David Audley is an analyst for the British Secret Service.
He is one of those wonderful characters that is something different to a host of people. To most of his superiors he is a lucky guesser to be able to see past the evidence to get at the truth. To the people assigned to work for or with him, he is a devious schemer who tells people as little as possible. To those closest to him, he is a dedicated friend who can be counted on when the chips are down. And to his immediate superior, he is a genius.
As would be expected, he is all these things. Working as an analyst trying to sift the truth out of tons of incoming data, he has been able to come to the correct conclusion an impressive number of times. He doesn't like to tell too much to anyone, including those working with him, until he is fairly sure he is right. He usually is right, so his boss's conclusion is correct.
The adventures that Audley gets involved in are primarily counter-espionage ones trying to block the activities of those who come to England to learn what they shouldn't or do what they oughtn't.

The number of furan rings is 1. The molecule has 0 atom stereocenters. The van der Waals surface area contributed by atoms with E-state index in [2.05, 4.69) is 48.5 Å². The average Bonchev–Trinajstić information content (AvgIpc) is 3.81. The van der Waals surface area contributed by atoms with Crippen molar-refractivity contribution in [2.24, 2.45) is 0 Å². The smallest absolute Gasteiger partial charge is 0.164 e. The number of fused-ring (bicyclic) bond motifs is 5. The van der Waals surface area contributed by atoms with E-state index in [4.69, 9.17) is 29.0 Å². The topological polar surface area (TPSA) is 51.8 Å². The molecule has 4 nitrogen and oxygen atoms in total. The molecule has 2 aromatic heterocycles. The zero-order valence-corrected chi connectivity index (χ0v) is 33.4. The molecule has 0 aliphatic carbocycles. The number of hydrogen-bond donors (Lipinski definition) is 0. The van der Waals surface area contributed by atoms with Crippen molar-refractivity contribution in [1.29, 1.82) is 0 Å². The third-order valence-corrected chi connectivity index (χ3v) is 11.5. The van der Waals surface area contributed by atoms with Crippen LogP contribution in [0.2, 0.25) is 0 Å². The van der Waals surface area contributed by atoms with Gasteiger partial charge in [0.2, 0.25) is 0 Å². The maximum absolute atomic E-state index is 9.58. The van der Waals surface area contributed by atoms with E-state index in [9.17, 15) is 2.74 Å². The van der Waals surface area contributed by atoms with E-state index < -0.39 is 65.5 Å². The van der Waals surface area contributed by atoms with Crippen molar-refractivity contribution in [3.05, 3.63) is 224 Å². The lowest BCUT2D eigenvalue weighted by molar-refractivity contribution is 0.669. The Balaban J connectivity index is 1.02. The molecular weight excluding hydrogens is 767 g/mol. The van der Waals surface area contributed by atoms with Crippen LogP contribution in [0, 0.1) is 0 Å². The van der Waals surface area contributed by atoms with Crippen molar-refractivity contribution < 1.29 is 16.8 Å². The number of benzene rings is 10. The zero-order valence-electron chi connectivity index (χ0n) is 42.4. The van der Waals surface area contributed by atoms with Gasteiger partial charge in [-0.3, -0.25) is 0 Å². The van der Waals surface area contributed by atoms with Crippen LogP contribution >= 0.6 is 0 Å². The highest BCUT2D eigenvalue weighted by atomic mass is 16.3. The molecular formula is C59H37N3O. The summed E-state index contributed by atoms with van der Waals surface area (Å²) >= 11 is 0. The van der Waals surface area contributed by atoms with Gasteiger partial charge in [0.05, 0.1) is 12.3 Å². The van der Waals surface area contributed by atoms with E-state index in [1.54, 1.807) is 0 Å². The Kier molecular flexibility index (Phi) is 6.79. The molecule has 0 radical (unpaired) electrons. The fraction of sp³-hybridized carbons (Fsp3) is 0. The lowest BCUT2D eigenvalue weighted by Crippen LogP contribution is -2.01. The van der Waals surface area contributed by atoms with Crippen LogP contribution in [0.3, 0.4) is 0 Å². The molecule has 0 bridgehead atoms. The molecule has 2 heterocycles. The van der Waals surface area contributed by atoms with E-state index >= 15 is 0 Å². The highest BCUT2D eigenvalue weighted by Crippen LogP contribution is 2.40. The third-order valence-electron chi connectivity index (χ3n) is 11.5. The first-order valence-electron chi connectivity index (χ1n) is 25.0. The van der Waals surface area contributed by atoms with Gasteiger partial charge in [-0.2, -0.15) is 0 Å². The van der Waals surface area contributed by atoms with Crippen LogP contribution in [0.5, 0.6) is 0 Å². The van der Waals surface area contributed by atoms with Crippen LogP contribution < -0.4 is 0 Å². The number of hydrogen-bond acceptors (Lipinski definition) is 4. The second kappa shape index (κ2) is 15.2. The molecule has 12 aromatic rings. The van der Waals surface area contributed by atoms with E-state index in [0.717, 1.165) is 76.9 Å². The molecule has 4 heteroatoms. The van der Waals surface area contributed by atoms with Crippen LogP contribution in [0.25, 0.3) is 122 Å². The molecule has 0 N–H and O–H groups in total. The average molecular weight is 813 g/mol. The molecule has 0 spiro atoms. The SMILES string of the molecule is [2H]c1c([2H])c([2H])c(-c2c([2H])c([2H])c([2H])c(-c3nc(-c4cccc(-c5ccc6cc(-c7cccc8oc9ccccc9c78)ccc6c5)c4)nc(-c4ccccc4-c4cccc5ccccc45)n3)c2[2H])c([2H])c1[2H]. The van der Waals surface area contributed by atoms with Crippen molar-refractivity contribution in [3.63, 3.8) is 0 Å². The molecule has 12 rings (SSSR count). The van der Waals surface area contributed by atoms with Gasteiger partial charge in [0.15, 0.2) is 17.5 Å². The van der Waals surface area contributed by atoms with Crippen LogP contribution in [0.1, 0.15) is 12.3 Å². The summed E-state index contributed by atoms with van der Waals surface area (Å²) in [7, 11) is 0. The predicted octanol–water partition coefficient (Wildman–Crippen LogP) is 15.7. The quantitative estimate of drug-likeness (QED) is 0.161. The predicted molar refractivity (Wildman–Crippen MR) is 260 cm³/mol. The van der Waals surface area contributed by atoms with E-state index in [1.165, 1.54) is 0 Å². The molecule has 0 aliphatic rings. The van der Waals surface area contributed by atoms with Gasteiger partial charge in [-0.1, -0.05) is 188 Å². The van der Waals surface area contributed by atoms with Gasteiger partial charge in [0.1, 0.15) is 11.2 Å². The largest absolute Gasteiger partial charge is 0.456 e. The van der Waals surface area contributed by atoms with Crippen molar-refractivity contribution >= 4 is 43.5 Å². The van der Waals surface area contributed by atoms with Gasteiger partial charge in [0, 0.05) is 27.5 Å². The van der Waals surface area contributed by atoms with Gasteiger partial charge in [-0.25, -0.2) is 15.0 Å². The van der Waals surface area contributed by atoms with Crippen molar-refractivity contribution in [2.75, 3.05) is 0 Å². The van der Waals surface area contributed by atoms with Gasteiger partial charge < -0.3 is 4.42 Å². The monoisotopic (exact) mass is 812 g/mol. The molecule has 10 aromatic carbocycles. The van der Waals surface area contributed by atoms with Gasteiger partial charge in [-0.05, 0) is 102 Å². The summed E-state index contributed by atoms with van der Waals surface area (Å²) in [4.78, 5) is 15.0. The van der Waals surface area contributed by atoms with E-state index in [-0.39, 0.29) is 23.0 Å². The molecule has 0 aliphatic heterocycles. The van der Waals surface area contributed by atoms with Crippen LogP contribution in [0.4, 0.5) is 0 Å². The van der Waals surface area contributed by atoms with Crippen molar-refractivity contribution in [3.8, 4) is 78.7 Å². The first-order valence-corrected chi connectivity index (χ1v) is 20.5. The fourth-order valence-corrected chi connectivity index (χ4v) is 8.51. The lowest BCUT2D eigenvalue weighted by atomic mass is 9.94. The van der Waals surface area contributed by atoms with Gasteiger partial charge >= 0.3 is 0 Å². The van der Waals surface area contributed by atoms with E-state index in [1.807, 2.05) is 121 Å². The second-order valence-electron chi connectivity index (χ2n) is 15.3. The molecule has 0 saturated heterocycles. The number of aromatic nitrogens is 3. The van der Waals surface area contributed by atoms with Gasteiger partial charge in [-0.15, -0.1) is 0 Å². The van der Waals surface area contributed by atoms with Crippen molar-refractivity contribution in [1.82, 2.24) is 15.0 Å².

The writing on this series is very good. It is also very British. The pacing is similar to a traditional British murder mystery with plenty of false leads to confuse the reader. There is often enough, though, brilliant insights given to make a befuddled reader grin and nod sagely as though finally I've gotten a hold of the situation.
As any good series should, this one has an interesting cadre of supporting characters. There is Audley's handsome young wife who goads him into some assignments he is loathe to take. Butler is an army officer attached to the Secret Service who often is assigned to Audley. Roskill is an air force pilot who is also seconded to the Service and must put his life on the line by Audley's orders. And Paul Mitchell is a researcher who reluctantly starts to help Audley as the series progresses. Each of these characters are almost as important to the series as Audley, making the series a lot more enjoyable than a one-man-show.